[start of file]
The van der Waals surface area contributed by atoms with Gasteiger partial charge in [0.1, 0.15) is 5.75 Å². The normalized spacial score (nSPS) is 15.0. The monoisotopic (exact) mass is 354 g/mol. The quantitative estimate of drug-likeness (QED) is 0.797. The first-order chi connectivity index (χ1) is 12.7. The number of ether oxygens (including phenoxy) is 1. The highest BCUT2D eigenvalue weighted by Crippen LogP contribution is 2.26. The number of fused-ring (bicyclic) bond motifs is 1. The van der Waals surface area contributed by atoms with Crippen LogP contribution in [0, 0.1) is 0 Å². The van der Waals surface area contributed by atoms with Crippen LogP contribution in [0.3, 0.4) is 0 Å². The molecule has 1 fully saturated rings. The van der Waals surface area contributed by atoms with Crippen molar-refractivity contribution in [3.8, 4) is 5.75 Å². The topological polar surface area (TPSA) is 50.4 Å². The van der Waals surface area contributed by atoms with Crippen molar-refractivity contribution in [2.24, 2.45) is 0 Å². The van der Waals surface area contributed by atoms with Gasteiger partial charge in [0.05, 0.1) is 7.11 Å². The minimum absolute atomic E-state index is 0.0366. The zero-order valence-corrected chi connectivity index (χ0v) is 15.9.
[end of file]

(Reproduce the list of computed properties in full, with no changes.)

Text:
The van der Waals surface area contributed by atoms with Gasteiger partial charge in [0.1, 0.15) is 5.75 Å². The normalized spacial score (nSPS) is 15.0. The monoisotopic (exact) mass is 354 g/mol. The quantitative estimate of drug-likeness (QED) is 0.797. The first-order chi connectivity index (χ1) is 12.7. The number of ether oxygens (including phenoxy) is 1. The highest BCUT2D eigenvalue weighted by Crippen LogP contribution is 2.26. The number of fused-ring (bicyclic) bond motifs is 1. The van der Waals surface area contributed by atoms with Crippen LogP contribution in [0, 0.1) is 0 Å². The van der Waals surface area contributed by atoms with Crippen LogP contribution in [0.3, 0.4) is 0 Å². The molecule has 1 fully saturated rings. The van der Waals surface area contributed by atoms with Crippen molar-refractivity contribution in [3.8, 4) is 5.75 Å². The topological polar surface area (TPSA) is 50.4 Å². The van der Waals surface area contributed by atoms with Crippen molar-refractivity contribution in [2.24, 2.45) is 0 Å². The van der Waals surface area contributed by atoms with Gasteiger partial charge in [0.05, 0.1) is 7.11 Å². The minimum absolute atomic E-state index is 0.0366. The zero-order valence-corrected chi connectivity index (χ0v) is 15.9.